When heating the rocket motor make sure there is plenty of ventilation and nothing combustible in the area. This duty requires 100% of your attention. Once the heater is lit it must be supervised.
First the Rocket Motor Heater needs to be connected to LPG fuel and electrical power. When it is located behind the Rocket Motor connect the high temperature cutoff, and connect the Rocket Motor digital thermometer and power on. Have the IR handheld thermometer available as well.
Place the nozzle of the Rocket Motor Heater about 6’ away from the Rocket Motor Nozzle and turn on the LPG valve and heater switch. It will light in a matter of seconds, adjust spacing as needed.
The motor will heat fairly fast and require heating cycles to allow the hot areas to transfer heat deep into the motor.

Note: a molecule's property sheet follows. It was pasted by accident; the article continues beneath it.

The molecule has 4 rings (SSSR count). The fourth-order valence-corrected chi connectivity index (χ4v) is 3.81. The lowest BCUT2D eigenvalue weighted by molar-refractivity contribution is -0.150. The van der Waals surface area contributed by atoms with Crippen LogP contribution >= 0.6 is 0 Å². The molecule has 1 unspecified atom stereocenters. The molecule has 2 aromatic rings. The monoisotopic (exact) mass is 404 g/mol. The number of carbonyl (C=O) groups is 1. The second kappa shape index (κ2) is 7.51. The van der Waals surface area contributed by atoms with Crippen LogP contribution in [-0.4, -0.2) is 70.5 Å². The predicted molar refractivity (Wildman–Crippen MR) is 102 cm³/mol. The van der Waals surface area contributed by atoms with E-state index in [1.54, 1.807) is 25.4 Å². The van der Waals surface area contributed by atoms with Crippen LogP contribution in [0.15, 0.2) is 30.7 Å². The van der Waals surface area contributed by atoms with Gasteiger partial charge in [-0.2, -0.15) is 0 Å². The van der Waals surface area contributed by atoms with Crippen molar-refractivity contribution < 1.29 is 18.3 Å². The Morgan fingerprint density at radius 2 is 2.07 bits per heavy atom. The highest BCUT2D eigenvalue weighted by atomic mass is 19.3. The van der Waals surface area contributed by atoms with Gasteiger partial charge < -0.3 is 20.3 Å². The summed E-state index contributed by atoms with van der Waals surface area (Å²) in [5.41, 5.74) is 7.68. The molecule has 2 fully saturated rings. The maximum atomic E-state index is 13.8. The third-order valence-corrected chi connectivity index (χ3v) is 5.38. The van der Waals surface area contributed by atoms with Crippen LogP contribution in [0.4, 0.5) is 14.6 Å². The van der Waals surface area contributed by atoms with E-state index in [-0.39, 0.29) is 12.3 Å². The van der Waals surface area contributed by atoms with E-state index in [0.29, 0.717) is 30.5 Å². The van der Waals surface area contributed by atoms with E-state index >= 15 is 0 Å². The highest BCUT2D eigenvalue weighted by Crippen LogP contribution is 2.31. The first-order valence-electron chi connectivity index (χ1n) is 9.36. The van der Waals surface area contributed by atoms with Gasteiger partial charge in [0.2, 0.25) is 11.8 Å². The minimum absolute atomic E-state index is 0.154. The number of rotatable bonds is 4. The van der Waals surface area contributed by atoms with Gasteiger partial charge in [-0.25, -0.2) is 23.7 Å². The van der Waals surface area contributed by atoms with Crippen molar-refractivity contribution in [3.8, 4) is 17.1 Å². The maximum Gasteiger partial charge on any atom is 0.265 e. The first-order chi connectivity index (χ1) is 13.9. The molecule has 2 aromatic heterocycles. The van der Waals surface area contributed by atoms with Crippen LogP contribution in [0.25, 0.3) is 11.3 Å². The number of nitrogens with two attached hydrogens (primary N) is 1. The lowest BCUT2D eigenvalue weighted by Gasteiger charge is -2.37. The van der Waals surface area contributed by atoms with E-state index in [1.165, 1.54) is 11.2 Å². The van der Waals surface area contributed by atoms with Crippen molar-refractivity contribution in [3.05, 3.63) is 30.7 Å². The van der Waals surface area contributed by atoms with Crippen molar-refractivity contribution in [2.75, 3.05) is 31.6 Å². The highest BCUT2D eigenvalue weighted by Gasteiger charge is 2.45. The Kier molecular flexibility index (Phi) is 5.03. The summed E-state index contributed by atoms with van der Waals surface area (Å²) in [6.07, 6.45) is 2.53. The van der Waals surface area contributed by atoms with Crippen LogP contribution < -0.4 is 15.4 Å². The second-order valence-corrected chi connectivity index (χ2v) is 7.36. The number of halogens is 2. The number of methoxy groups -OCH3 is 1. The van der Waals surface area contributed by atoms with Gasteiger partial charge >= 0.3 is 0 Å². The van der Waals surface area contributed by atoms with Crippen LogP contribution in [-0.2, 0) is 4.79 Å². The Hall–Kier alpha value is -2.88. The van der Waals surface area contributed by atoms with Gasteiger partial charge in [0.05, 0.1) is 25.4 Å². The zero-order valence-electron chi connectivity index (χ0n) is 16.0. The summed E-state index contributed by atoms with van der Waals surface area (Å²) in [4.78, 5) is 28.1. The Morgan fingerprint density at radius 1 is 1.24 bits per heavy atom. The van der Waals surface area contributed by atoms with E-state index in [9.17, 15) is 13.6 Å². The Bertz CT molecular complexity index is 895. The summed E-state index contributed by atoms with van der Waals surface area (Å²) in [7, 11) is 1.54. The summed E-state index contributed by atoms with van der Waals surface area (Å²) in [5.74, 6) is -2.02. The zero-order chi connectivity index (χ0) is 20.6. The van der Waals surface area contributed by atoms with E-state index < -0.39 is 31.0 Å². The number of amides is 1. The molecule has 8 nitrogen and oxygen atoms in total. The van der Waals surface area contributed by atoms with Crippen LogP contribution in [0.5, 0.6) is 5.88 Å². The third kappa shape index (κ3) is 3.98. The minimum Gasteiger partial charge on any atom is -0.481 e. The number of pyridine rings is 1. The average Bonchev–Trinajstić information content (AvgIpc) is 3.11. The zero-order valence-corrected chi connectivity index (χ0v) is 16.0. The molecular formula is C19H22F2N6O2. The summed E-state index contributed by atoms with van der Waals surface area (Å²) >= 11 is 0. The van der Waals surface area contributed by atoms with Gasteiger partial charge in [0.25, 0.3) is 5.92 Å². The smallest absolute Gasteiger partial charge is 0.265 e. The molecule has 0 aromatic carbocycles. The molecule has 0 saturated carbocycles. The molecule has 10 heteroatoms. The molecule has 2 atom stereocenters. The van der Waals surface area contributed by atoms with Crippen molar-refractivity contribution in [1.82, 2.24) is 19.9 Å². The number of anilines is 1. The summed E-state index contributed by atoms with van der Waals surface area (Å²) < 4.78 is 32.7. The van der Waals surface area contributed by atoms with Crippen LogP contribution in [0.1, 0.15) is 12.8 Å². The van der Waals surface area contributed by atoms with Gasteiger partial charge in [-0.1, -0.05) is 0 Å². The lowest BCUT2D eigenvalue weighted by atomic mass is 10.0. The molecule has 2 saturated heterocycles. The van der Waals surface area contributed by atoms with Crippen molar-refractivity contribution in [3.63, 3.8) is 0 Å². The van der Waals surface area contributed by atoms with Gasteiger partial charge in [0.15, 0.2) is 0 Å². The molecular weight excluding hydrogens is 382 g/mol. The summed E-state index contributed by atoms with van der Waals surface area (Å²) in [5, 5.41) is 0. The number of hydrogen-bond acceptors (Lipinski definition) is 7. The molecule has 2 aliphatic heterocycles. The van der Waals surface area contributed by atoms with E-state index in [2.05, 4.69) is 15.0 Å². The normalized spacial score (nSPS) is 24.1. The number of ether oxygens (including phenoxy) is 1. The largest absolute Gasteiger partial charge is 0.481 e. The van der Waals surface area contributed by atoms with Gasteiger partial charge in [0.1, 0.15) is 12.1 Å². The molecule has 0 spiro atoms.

The nozzle temp should not exceed 700 F when it gets close to that power off the heater and monitor digital thermometer temps until they equalize. Start heater as needed and record temp and times including outdoor temp. Max motor internal temp is 800 F.
Once temp is reached notify Crew Chief, close LPG valve, cut power, and move heater off runway to a safe area.
Remove Rocket Motor digital thermometer and let Crew Chief know motor heating is complete.
2017 Arctic Arrow Launch Checklist
Prepare Arctic Arrow
- Close dome supply valve
- Open tank vent valve
- Pressurize fuel pressure tanks to 2500 PSI adjust as required to a max of 3300 PSI
- Pressurize brake supply tank to a max of 3500 PSI
- Ensure primary throttle valve is closed
- Ensure secondary throttle valve is open
- Ensure parachutes are packed properly
- Load fuel into fuel tank
- Start heating loaded fuel – inlet cap open
- Monitor tank temperature
- When tank temp reaches 100 F Motor pre-heating can start
- Seal inlet cap and make sure tank overflow valve is closed